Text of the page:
However, structural changes, despite all impediments in the past are still easy to implement. It is more difficult to ensure that these follow a single warfighting thought process rather than multiple ones stitched together. This must emanate not only from the highest levels of the armed forces in their avatar as the senior-most professional military soldiers but also from those responsible for the defence of the country, i.e., the policymakers. In the absence of a single thought process, the public display of fundamental differences is bound to happen.
This is not to say that professional differences are not possible or welcome in any discussion. Quite the contrary, these are bound to enrich the final decision-making ability of policymakers. However, such debates must precede a decision as momentous as the creation of theatre commands. Once the decision is taken and the services are on board, every constituent of the government must work together to make it a success.
The fact remains that despite the concept of integration and theatre commands being analysed for years, there was little effort to debate its implementation amongst the three services. The strong positions taken on the subject, rarely allowed for more light than heat to be generated. The decision has since been taken. However, considering the present circumstances, it would still be prudent to evolve a concept of war to facilitate ironing out existing and, if one may add, passionately held positions.
It is often said that there is nothing that India can learn from the example of the US integration process, given the stark differences in resources and capabilities. Nothing could be further from reality. One can learn about the cost of committing the same mistakes that the US made when decision-making was dogged by inter-service rivalry and attempts to guard sacred turfs. It can also be learnt that there is value in singular strategic guidance and joint doctrinal thought. While this may not be a guarantee against errors, it can serve the purpose of limiting them. What can certainly happen as a result of well-intentioned mistakes and constraints of understanding, must not be compounded by procedural weaknesses and limitations. Having a single perspective of warfighting is one such urgent need that must be met sooner rather than later. In its absence, structures will remain structures, without the indispensable thought that guide them.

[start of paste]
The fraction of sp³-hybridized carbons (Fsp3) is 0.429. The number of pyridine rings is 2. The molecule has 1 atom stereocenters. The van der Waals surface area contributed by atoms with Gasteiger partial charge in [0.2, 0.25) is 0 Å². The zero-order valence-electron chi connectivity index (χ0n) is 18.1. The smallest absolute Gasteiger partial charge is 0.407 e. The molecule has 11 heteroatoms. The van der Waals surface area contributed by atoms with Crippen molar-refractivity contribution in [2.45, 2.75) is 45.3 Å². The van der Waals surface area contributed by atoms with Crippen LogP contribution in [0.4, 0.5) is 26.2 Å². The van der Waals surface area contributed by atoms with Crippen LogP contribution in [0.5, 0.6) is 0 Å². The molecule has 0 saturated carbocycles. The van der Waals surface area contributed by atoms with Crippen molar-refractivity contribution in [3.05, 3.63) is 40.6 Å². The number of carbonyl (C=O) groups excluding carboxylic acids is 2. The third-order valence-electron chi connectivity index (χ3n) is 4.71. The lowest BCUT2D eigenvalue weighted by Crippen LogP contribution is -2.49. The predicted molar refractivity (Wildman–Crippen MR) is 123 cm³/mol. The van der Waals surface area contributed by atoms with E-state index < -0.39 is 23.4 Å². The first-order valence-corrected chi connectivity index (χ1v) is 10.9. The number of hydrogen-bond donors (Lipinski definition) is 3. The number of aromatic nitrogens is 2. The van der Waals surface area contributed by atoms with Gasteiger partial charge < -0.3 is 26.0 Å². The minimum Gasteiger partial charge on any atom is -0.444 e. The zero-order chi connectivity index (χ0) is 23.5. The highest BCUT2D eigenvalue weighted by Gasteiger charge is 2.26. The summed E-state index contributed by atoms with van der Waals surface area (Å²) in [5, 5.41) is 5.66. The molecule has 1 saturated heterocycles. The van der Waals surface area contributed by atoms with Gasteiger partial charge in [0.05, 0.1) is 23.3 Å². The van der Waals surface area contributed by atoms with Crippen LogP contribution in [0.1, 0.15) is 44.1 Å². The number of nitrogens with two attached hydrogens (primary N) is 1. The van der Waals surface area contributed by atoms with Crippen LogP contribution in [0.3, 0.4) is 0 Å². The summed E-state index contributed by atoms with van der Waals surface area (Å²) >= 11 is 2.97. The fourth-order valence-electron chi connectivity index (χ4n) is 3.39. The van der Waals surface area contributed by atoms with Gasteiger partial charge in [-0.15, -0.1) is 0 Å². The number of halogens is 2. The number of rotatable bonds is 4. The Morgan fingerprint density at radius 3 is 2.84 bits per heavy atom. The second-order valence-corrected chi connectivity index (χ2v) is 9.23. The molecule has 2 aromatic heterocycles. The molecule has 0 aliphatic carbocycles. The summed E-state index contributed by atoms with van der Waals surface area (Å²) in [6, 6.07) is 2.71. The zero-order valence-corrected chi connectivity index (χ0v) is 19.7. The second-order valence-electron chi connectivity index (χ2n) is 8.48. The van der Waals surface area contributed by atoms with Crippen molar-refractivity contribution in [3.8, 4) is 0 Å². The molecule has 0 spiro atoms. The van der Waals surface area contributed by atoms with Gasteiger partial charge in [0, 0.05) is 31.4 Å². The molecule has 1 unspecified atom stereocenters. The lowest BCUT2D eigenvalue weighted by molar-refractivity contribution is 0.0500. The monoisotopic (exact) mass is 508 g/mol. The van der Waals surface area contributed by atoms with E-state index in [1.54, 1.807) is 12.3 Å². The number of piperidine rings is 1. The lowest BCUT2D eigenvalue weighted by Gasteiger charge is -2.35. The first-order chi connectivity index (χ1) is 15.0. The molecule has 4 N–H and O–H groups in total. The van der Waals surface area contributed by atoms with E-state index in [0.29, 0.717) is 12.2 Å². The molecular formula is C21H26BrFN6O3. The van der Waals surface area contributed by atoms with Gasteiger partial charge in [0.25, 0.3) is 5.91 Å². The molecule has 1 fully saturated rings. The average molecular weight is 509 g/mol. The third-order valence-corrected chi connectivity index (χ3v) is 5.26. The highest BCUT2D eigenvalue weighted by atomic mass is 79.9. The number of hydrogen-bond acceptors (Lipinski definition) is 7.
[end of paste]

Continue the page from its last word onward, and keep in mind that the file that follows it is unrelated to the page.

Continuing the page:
And finally, how much time do the services need to seek consensus on this issue? A broad strategic guidance must be finalised within three months in conjunction with political inputs and the underpinnings must thereafter be converted into a single military strategy within one year. While the first stage will provide the basis for taking forward joint structures, the latter will facilitate the creation of integrated operational directives thereafter. These directives will provide the direction for theatres to subsequently undertake a follow-up of the same at their level. The ongoing debate yet again reinforces the need for a National Security Strategy and a Defence Strategy, which must become the basis for military strategy to evolve. However, given the present circumstances, the services cannot use its absence as an alibi for stalling the ongoing reform process.
Views expressed are of the author and do not necessarily reflect the views of the Manohar Parrikar IDSA or of the Government of India.
*About the author: Col Vivek Chadha (Retd) is a Research Fellow at the Manohar Parrikar Institute for Defence Studies and Analyses, New Delhi.
Manohar Parrikar Institute for Defence Studies and Analyses (MP-IDSA)
The Manohar Parrikar Institute for Defence Studies and Analyses (MP-IDSA), is a non-partisan, autonomous body dedicated to objective research and policy relevant studies on all aspects of defence and security. Its mission is to promote national and international security through the generation and dissemination of knowledge on defence and security-related issues. The Manohar Parrikar Institute for Defence Studies and Analyses (MP-IDSA) was formerly named The Institute for Defence Studies and Analyses (IDSA).